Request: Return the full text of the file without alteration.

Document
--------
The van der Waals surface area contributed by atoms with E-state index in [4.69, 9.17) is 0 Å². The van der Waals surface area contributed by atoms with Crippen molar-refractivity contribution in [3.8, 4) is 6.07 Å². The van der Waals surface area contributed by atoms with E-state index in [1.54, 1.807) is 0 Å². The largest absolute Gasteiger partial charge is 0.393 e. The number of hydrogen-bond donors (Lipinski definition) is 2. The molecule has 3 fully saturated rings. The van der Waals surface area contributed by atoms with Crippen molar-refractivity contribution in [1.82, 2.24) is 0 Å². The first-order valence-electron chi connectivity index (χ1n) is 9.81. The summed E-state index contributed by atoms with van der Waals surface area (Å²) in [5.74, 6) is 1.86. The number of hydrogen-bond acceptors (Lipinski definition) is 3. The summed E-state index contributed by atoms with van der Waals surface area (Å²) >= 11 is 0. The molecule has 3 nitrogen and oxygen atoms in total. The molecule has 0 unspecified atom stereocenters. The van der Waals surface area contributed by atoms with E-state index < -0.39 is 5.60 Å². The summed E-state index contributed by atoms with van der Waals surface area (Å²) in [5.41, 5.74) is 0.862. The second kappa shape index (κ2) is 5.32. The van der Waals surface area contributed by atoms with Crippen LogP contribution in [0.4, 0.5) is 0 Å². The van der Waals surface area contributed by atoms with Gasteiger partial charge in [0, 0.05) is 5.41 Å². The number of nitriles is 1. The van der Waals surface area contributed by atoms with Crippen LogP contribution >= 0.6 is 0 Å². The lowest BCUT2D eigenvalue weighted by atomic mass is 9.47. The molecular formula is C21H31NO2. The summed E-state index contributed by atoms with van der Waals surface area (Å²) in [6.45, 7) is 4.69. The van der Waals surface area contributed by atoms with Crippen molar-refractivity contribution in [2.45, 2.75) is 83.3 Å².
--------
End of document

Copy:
The van der Waals surface area contributed by atoms with E-state index in [4.69, 9.17) is 0 Å². The van der Waals surface area contributed by atoms with Crippen molar-refractivity contribution in [3.8, 4) is 6.07 Å². The van der Waals surface area contributed by atoms with E-state index in [1.54, 1.807) is 0 Å². The largest absolute Gasteiger partial charge is 0.393 e. The number of hydrogen-bond donors (Lipinski definition) is 2. The molecule has 3 fully saturated rings. The van der Waals surface area contributed by atoms with Crippen molar-refractivity contribution in [1.82, 2.24) is 0 Å². The first-order valence-electron chi connectivity index (χ1n) is 9.81. The summed E-state index contributed by atoms with van der Waals surface area (Å²) in [5.74, 6) is 1.86. The number of hydrogen-bond acceptors (Lipinski definition) is 3. The summed E-state index contributed by atoms with van der Waals surface area (Å²) >= 11 is 0. The molecule has 3 nitrogen and oxygen atoms in total. The molecule has 0 unspecified atom stereocenters. The van der Waals surface area contributed by atoms with E-state index < -0.39 is 5.60 Å². The summed E-state index contributed by atoms with van der Waals surface area (Å²) in [5.41, 5.74) is 0.862. The second kappa shape index (κ2) is 5.32. The van der Waals surface area contributed by atoms with Crippen LogP contribution in [0.4, 0.5) is 0 Å². The van der Waals surface area contributed by atoms with Gasteiger partial charge in [0, 0.05) is 5.41 Å². The number of nitriles is 1. The van der Waals surface area contributed by atoms with Crippen LogP contribution >= 0.6 is 0 Å². The lowest BCUT2D eigenvalue weighted by atomic mass is 9.47. The molecular formula is C21H31NO2. The summed E-state index contributed by atoms with van der Waals surface area (Å²) in [6.45, 7) is 4.69. The van der Waals surface area contributed by atoms with Crippen molar-refractivity contribution in [2.45, 2.75) is 83.3 Å².